Fahad Al Gergawi, CEO of Dubai FDI, said the Forum seeks to develop a roadmap for investment and economic growth and to help evolve corporate strategies that will further accelerate regional and global capital inflow into Dubai. The forum led to smart solutions to enhance ease of doing business in Dubai, to weather economic challenges and to support future strategies of investors.
"The forum enabled Dubai-based companies to enhance operational efficiencies and secure access to international markets," said Al Gergawi.
"Several direct meetings were held alongside the Forum that brought together investors and government representatives to explore the potential expansion of their businesses beyond Dubai and the optimal means for sourcing required capital for such expansion."
Dubai carrier Emirates plans to move its operations to the new terminal at Dubai South when it completes expansion
President Tim Clark last year said Emirates would take up vacated space at Terminal 1 as the new Concourse D is launched.
Dubai Airports officials said construction of the concourse has just finished and the testing phase will now be launched.
Initially planned for summer 2015, Concourse D from Terminal 1 may be ready in the first quarter of 2016 and be able to handle operations of about a 100 airlines.
“People want to be there (Dubai International) because they can make connections and everyone is there,” Paul Griffiths, chief executive of Dubai Airports said on why airlines are reluctant to move to the new Al Maktoum International airport.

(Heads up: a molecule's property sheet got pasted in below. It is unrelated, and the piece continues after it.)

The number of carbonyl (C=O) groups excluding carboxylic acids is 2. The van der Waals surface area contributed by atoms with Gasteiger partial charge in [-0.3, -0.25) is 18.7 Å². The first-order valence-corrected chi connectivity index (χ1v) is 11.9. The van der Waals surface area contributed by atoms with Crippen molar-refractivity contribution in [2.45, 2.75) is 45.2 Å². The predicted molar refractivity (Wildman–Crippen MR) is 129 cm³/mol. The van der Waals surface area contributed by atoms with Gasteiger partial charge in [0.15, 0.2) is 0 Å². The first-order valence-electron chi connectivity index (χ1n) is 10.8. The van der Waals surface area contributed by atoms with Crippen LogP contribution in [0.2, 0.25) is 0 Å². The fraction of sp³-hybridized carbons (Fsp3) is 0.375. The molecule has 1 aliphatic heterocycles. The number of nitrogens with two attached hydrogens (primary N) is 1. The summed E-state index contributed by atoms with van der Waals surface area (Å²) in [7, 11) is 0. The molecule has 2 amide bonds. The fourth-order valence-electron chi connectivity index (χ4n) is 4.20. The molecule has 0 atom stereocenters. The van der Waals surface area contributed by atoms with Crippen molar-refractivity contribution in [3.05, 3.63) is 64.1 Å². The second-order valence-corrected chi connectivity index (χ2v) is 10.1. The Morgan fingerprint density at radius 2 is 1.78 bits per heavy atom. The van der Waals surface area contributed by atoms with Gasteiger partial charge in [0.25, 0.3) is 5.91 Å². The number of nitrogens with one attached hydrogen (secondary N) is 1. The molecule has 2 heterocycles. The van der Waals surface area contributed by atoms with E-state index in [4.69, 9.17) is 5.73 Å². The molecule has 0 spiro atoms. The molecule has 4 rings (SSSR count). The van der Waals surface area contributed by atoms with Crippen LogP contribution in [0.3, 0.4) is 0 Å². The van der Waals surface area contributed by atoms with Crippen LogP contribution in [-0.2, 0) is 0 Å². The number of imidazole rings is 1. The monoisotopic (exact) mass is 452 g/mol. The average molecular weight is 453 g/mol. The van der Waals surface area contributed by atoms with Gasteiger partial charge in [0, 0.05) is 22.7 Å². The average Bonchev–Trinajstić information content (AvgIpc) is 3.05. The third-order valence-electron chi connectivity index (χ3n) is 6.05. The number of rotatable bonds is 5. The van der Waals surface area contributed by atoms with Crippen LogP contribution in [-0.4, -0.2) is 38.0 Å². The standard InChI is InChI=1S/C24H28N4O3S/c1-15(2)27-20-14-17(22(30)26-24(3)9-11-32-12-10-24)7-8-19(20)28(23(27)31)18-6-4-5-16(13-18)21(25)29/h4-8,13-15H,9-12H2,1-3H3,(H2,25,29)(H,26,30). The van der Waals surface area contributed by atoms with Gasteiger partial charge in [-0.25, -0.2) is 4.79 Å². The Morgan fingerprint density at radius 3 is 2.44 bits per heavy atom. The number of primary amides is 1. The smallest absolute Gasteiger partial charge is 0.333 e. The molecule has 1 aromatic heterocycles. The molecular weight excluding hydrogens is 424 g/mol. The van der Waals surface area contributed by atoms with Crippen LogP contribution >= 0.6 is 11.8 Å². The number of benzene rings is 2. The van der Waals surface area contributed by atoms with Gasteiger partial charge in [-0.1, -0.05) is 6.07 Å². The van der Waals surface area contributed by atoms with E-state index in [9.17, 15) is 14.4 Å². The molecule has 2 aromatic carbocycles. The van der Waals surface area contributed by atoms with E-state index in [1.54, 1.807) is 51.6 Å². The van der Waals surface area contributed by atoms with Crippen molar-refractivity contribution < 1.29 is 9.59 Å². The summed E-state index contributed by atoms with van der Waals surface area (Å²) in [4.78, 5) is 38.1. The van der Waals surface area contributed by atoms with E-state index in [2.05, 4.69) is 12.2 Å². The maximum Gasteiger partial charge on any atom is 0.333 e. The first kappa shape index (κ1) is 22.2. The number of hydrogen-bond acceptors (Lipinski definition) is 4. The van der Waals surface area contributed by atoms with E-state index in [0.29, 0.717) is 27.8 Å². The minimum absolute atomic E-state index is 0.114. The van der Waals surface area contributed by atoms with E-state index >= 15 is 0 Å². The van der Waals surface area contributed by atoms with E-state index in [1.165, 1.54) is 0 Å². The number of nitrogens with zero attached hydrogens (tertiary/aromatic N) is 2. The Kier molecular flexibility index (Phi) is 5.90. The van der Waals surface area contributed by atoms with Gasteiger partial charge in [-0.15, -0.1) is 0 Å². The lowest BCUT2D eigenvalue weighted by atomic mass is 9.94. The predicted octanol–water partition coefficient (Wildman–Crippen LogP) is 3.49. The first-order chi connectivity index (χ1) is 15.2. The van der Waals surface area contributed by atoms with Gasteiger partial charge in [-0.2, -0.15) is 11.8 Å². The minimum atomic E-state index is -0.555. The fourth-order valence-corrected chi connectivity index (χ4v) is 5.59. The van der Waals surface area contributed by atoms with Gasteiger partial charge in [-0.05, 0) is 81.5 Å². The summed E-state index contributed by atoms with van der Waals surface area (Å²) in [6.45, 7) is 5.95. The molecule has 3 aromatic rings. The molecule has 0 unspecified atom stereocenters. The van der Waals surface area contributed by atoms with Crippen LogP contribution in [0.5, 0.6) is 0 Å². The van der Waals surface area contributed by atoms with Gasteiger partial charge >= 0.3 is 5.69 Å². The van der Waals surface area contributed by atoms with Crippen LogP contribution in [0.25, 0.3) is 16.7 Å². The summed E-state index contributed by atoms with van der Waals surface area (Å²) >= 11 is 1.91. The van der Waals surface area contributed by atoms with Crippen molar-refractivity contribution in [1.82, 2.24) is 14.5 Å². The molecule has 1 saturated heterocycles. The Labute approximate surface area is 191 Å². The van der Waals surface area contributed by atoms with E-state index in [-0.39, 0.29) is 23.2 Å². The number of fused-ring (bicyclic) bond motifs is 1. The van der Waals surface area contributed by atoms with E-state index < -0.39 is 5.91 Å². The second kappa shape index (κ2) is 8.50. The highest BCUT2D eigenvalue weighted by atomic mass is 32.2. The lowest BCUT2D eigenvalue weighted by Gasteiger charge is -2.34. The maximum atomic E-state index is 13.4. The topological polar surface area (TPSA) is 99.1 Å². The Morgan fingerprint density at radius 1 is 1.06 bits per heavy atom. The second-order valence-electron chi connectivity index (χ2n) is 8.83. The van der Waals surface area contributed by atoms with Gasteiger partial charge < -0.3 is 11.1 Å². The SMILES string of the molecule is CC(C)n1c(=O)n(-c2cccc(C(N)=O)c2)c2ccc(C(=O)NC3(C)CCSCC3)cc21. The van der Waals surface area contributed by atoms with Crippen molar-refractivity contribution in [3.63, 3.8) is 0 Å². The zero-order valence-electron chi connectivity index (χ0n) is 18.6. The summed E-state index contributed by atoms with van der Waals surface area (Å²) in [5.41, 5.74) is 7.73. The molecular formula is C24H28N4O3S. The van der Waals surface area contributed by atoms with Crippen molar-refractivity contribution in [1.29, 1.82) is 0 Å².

“Now those capacity opportunities are becoming more difficult to satisfy. So people will have to look at different airports.”
Eight transactions in Emirates Hills community totals Dh319.77m in Q3 2015
Data shared exclusively by Reidin.com with Emirates 24|7 reveals the buyer paid Dh2,279 per square feet for the upscale property, with the transaction being registered with the Dubai Land Department on July 21, 2015.
This website reported earlier that the biggest deal registered in the second quarter 2015 was worth Dh60 million for a villa in Emirates Hills.
ight of the top 10 costliest deals of the third quarter were registered in Emirates Hills, totalling Dh319.77 million, while Palm Jumeirah registered two transactions, worth Dh36.98 million.
The second and third position villa sale transactions were worth Dh53.5m and Dh43m, respectively, in Emirates Hills. The fourth and the fifth were once again in the same master community, with buyers paying Dh40m and Dh31m, respectively, for the properties.
Emirates Hills, a development by Emaar Properties, houses luxury-detached villas that have been sold as plots to investor to build their properties on.